Sci Fi: It's Not Just Aliens Anymore

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Sci Fi Channel hopes to broaden its audience by broadening its programming to capitalize on the enormous popularity of fare like The Sixth Sense, The Lord of the Rings, The Matrix
and Harry Potter and the Sorcerer's Stone.

"We need to change the perception that Sci Fi is a narrow niche only driven by aliens and technology," network president Bonnie Hammer said at an upfront presentation for the press last week.

In unveiling Sci Fi Channel's slate, Hammer said the network's programming strategy and an upcoming rebranding effort will reflect audience research that shows viewers want "sci-fi plus." That means more Earth-bound science fiction that also incorporates elements from other genres, such as action-adventure, the thriller, humor and drama.

"It has to be more than just the [sci-fi] genre itself," she said.

Sci Fi Channel's new roster includes four new miniseries, a primetime block of original "alternative reality" shows, its first animated series and a ramped-up slate of original movies.

"We're making a very aggressive investment in original programming," Hammer said, declining to say how much more Sci Fi will spend this year than last.

'X-FILES,' 'ROSWELL' EYED

Hammer also revealed that Sci Fi Channel is about to close deals to acquire two off-network series, The X-Files
and Roswell.
There are 62 episodes of Roswell,
a series with a cult following that debuted on The WB and moved over to UPN.

Sci Fi Channel is teaming up with Turner Network Television to license reruns of The X-Files,
which were airing on FX. Sci Fi and TNT will reportedly ante up nearly $600,000 per episode for the 202 hours of the show, with Sci Fi retaining the right to air it in primetime.

The pending deal is unusual in that two networks with different owners have pooled their resources to buy the rights.

According to the ratings, Sci Fi needs to expand its viewership. Its first-quarter numbers were earthbound. In primetime it posted a 0.8, flat compared with the same period a year ago, according to Nielsen Media Research.

The miniseries Sci Fi has in development include one based on the series Battlestar Galactica,
another based on the computer game Myst ,
as well as two based on books, The Forever War
and The Chronicles of Amber.
The network's six-hour sequel to its hit miniseries Dune — Frank Herbert's Children of Dune —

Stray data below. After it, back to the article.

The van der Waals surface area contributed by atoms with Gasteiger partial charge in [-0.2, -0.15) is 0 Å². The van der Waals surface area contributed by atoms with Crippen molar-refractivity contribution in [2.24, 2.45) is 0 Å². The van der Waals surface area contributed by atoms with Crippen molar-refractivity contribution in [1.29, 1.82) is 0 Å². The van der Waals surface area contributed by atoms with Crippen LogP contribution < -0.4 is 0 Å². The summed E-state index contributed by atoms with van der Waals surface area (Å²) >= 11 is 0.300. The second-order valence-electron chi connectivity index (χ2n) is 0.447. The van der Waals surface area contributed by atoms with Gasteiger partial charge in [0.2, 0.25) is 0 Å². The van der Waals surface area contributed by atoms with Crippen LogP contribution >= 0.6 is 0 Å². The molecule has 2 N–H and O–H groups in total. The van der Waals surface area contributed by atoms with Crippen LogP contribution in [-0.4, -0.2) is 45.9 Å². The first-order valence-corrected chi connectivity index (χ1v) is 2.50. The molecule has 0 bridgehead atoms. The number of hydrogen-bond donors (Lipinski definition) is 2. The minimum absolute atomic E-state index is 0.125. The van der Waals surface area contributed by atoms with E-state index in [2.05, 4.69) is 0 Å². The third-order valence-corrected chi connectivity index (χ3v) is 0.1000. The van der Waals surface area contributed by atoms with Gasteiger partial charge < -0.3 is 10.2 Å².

is slated to air next year. And Sci Fi is also trying to turn its recent Stephen King miniseries, Firestarter: Rekindled, into a franchise by spinning an original series out of it, titled Rekindled
.
Hammer said Sci Fi is planning to stage one big event each quarter, starting with Taken,
the $40 million 20-hour miniseries from Steven Spielberg slotted for December.

Early next year, the network plans to launch a second full night of original shows, in addition to its "Sci Fi Fridays." Four programs will offer the network's own twisted take on reality.

One of them,
The Belzer Connection,
will be hosted by actor Richard Belzer.

The other three reality shows in development are Scare Tactics ,
or Sci Fi's own version of Candid Camera; Dream Team with Annabelle and Michael ,
a daily late-night strip; and Starport Authority,
a send-up of reality series.

WOMEN CROSSED OVER

Sci Fi Channel's first "alternative reality" series, Crossing Over with John Edwards,
brought a horde of new female viewers to the network, noted Hammer.

The network will also produce eight "boy-action movies" this year. Most will be produced in-house by taking advantage of the coming merger of Sci Fi parent USA Networks with Vivendi Universal Entertainment, Hammer said.

Sci Fi plans to double its original movie production to 12 in 2003 and 24 in 2004, according to Hammer.

The network's primetime animated series, Tripping the Rift,
is based on an award-winning short film. "It will be our South Park," she said.

Sci Fi's rebranding will include a new on-air look that will reflect the channel's effort to offer "more humor and relatable" shows that "are not all space bound," according to Hammer.

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